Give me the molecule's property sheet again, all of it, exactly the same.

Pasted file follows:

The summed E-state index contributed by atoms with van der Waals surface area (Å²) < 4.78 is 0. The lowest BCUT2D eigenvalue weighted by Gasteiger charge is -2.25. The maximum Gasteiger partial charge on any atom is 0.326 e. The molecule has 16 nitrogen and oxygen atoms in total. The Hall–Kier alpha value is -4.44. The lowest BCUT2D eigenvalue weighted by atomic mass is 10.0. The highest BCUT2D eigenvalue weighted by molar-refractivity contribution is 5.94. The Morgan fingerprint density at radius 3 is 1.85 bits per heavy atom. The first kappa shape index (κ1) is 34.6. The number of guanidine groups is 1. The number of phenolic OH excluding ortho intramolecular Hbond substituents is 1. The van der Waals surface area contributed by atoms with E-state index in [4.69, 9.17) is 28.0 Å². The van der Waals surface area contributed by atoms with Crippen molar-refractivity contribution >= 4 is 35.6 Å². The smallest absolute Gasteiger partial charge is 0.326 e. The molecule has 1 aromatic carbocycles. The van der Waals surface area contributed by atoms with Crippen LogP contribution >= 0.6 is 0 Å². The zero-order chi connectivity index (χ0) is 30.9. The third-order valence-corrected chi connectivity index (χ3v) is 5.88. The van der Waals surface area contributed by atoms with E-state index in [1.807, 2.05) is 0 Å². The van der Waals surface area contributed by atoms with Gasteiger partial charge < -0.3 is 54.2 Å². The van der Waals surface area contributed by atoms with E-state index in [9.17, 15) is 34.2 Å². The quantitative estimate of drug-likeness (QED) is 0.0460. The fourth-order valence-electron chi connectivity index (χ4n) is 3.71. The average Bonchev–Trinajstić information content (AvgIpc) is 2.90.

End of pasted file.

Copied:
The summed E-state index contributed by atoms with van der Waals surface area (Å²) < 4.78 is 0. The lowest BCUT2D eigenvalue weighted by Gasteiger charge is -2.25. The maximum Gasteiger partial charge on any atom is 0.326 e. The molecule has 16 nitrogen and oxygen atoms in total. The Hall–Kier alpha value is -4.44. The lowest BCUT2D eigenvalue weighted by atomic mass is 10.0. The highest BCUT2D eigenvalue weighted by molar-refractivity contribution is 5.94. The Morgan fingerprint density at radius 3 is 1.85 bits per heavy atom. The first kappa shape index (κ1) is 34.6. The number of guanidine groups is 1. The number of phenolic OH excluding ortho intramolecular Hbond substituents is 1. The van der Waals surface area contributed by atoms with E-state index in [4.69, 9.17) is 28.0 Å². The van der Waals surface area contributed by atoms with Crippen molar-refractivity contribution >= 4 is 35.6 Å². The smallest absolute Gasteiger partial charge is 0.326 e. The molecule has 1 aromatic carbocycles. The van der Waals surface area contributed by atoms with Crippen LogP contribution >= 0.6 is 0 Å². The zero-order chi connectivity index (χ0) is 30.9. The third-order valence-corrected chi connectivity index (χ3v) is 5.88. The van der Waals surface area contributed by atoms with E-state index in [1.807, 2.05) is 0 Å². The van der Waals surface area contributed by atoms with Gasteiger partial charge < -0.3 is 54.2 Å². The van der Waals surface area contributed by atoms with E-state index in [9.17, 15) is 34.2 Å². The quantitative estimate of drug-likeness (QED) is 0.0460. The fourth-order valence-electron chi connectivity index (χ4n) is 3.71. The average Bonchev–Trinajstić information content (AvgIpc) is 2.90.